Intervenant: Paula Cocoma (Frankfurt School of Finance and Management)
Titre: Active vs. Passive: Information Acquisition in the Presence of Corporate Governance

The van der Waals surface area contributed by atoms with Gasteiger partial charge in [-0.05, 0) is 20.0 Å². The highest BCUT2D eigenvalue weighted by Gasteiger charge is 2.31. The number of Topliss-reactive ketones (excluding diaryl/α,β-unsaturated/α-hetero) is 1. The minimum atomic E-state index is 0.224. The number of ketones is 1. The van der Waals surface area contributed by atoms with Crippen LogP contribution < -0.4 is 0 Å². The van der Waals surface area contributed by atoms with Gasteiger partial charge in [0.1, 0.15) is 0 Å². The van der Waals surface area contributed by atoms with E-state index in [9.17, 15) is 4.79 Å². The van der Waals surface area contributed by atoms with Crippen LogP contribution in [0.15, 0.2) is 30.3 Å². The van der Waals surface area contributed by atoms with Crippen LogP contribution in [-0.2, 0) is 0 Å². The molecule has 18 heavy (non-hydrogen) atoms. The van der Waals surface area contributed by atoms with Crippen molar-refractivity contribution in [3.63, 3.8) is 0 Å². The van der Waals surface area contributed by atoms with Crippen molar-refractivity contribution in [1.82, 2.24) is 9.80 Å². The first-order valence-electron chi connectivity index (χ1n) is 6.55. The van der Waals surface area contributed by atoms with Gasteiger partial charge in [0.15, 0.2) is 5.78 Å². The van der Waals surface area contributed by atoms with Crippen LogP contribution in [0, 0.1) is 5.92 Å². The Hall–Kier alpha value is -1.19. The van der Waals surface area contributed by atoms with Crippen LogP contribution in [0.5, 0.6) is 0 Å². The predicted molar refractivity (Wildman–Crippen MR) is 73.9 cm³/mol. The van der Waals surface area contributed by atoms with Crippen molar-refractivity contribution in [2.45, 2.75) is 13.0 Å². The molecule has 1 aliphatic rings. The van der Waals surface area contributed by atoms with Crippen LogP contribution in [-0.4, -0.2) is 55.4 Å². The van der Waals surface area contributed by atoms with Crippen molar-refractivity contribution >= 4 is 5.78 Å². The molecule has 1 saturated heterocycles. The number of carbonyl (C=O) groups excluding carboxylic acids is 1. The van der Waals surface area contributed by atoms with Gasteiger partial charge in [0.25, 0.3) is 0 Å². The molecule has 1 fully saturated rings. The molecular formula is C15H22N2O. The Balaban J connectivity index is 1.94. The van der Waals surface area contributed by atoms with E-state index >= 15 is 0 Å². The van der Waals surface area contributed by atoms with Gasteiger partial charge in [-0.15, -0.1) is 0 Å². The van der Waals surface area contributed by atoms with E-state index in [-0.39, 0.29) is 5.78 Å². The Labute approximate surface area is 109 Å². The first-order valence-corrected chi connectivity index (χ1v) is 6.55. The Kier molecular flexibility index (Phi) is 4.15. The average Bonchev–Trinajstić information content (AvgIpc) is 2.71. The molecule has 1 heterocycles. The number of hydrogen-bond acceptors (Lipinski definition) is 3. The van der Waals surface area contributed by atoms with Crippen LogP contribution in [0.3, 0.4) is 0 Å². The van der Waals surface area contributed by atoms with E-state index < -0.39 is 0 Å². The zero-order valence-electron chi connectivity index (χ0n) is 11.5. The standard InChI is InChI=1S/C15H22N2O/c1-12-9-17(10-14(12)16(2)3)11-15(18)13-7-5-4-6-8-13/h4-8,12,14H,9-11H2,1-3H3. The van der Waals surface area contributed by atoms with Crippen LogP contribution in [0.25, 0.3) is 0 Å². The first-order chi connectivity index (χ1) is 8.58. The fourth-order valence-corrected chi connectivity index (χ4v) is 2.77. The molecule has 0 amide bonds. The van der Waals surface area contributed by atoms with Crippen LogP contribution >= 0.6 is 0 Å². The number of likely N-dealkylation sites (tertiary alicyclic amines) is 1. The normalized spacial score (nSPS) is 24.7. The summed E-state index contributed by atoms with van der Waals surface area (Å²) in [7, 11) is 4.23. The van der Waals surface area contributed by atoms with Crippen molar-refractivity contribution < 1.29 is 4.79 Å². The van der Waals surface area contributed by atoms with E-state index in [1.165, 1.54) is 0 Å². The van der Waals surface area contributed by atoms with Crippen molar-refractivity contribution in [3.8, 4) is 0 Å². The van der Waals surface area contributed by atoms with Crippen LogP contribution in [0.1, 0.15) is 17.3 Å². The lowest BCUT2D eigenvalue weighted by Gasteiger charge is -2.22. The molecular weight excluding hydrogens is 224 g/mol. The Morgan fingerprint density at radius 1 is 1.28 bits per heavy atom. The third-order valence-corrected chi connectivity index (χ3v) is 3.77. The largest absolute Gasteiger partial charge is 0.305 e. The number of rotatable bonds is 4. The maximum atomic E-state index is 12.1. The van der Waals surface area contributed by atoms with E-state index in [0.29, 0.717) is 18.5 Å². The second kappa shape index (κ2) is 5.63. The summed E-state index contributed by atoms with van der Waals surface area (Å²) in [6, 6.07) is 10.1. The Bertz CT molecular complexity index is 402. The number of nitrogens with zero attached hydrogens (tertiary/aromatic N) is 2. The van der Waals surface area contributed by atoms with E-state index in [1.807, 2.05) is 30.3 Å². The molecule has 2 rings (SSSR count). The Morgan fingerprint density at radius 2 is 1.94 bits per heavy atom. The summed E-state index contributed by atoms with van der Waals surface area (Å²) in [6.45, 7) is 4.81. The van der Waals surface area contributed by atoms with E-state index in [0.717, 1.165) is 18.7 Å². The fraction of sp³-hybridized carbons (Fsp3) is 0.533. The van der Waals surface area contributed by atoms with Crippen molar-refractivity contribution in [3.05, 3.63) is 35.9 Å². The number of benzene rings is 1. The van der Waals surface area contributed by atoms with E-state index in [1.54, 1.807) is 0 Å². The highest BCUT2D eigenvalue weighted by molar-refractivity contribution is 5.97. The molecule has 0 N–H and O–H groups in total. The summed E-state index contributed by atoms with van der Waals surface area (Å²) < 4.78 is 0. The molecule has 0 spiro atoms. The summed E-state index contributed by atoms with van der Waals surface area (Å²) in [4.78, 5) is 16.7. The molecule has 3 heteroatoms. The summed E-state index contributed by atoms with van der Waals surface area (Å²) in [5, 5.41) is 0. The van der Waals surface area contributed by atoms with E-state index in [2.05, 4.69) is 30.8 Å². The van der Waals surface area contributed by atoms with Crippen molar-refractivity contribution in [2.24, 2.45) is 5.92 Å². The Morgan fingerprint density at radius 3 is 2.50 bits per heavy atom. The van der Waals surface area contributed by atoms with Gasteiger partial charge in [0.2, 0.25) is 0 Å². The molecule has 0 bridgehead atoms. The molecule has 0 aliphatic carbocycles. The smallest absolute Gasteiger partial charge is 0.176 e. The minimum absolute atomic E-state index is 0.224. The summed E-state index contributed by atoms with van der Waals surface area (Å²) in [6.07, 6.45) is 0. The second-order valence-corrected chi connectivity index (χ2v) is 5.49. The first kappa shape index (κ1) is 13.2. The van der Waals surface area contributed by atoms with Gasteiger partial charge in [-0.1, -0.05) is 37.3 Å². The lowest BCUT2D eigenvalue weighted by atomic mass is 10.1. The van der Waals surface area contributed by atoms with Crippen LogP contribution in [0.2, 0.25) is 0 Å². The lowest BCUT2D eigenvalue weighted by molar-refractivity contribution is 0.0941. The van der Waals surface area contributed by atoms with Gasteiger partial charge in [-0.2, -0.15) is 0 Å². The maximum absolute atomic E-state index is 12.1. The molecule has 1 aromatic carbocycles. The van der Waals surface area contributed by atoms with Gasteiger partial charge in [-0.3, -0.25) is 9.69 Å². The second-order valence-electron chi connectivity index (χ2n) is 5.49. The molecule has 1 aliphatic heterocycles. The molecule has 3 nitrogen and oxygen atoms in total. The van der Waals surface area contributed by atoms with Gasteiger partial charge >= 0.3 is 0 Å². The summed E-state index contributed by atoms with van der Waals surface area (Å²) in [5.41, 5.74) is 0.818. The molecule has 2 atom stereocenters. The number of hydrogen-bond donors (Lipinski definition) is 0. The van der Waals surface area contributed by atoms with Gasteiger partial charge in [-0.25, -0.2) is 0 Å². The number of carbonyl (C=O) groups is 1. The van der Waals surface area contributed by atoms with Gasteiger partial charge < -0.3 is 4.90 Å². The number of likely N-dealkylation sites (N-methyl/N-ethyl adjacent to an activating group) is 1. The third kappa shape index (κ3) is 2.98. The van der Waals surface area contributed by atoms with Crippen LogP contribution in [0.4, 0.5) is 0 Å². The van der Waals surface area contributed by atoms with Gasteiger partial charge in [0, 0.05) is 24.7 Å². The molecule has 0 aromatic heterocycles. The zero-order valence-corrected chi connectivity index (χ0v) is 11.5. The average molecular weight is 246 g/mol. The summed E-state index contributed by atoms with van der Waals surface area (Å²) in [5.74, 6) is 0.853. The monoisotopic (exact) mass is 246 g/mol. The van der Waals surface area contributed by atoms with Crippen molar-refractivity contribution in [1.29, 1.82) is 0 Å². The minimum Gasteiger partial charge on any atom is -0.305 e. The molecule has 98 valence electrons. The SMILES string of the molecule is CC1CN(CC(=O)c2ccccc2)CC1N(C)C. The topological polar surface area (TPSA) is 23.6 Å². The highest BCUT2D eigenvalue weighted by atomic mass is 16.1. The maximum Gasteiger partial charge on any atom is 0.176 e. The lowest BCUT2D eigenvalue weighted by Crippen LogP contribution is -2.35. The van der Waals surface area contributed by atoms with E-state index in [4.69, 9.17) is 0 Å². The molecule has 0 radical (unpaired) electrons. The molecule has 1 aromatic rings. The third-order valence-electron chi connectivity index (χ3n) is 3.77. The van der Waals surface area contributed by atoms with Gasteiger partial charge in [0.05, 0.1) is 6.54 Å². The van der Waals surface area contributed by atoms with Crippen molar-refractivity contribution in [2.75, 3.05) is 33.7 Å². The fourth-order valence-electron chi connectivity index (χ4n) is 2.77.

We study the impact of passive investors’ corporate governance on market efficiency. In an information model, we allow investors to affect a firm’s value via corporate governance. We show that when passive investors’ corporate governance increases value, it generates more inefficiencies than when it destroys value. In equilibrium, passive investors hold the market, while informed active investors only hold good firms, leaving bad firms governed by passive investors. When passive investors increase a firm’s value, they increase it more for bad than for good firms, thereby generating inefficiencies by reducing incentives to acquire information and causing capital misallocation. We discuss the challenges policymakers face when regulating passive investors’ participation in corporate governance and provide unique empirical predictions. We conclude with two extensions: ESG policies and product market competition. We show that passive investors’ support of ESG policies generates inefficiencies, while passive investors’ support of anti-competitive strategies generates a more efficient allocation of capital.